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Critics say Tennessee lawmaker’s latest target is gay-straight alliances

Saturday, May 21, 2011
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Tennessee lawmaker Stacey Campfield has spent the better part of the last seven years in the Tennessee legislature fighting for the “Don’t Say Gay” bill, a law aimed at prohibiting teachers from discussing homosexuality in kindergarten through 8th grade classrooms.

Stacey Campfield

On Friday, the Tennessee state Senate approved an amended version of Campfield’s controversial bill, which would now restrict the teaching of sexuality issues to natural human reproduction only.

Campfield, a 42-year-old confirmed bachelor with no kids of his own, said the bill was necessary because homosexuality is a “learned behavior.”

“If I can take one thing away and say, hey, you don’t have to teach about homosexuality to your second-graders, you can spend more time on arithmetic,” said Campfield, suggesting that homosexuality was part of the elementary school curriculum — which it is not.

Now Campfield (R-Knoxville), has another bill making its way through the legislature, SB 426, which originally called for school systems to send home a list of clubs and organizations on each campus, so that parents could veto some in advance.

Opponents have claimed Campfield is targeting gay-straight alliance groups, since many students who are out to their peers are still struggling to come out to their parents.

But when the Senate was expected to vote on the bill Monday, Campfield amended it to be even more restrictive — the new “opt-in” version would require a parent to send a separate permission slip for any and all extracurricular activities:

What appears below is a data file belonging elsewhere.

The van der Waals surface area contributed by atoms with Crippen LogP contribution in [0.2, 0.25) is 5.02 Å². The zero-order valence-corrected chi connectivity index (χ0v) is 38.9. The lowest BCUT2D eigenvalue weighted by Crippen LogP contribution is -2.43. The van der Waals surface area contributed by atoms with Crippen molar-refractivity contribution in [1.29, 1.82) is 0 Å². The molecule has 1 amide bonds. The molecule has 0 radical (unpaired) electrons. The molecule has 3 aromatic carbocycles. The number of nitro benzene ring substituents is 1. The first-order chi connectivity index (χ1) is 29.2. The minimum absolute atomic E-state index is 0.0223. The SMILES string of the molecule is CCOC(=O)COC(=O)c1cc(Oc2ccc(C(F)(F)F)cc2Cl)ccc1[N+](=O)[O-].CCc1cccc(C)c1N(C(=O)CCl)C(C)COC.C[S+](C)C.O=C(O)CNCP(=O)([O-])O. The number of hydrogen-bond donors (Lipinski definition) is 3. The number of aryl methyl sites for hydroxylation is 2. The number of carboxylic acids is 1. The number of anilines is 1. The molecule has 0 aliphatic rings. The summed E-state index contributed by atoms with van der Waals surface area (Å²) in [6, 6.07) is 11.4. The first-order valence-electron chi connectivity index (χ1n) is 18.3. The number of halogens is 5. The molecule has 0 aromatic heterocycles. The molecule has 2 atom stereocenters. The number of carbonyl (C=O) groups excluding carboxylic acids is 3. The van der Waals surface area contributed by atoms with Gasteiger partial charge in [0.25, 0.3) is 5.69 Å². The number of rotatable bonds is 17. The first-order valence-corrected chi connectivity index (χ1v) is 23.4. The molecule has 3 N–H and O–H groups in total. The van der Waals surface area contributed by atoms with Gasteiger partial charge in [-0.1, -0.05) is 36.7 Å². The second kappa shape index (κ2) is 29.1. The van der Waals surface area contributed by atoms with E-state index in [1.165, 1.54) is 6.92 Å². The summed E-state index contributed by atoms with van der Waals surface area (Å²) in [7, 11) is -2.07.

“Some parents may not want kids to be involved in clubs, for whatever reasons. They may say, Hey, Johnny or Billy is doing poor in school, I don’t want him doing chess club, or dance club or whoever knows what club. We may want him to be studying, instead. This is just to give those parents that approval power, similar to what we do for sports.”

Some Senators called Campfield’s “opt-in” version overkill. They spun stories of their own children’s involvement with the school system -– a not-so-subtle dig at the Campfield, who’s not exactly an authority on parenting.

But Campfield ignored the digs and continued to argue for increased parental controls.

Eventually, Republican Senators sent the bill back to the Senate Education Committee for more study, where an “opt-out” amendment prevailed.

In the “opt-out” version, which the committee has now sent back to the full Senate, schools would be required to print notification within student handbooks of a parent’s right to opt their child out of school clubs.

The Tennessee Equality Project said the “opt out” version of the bill would preserve gay-straight alliances in Tennessee schools, and it advocating that Senators approve it without any additional amendments. A petition has been launched at Change.org.

The Senate could vote on the bill anytime this week while in session.

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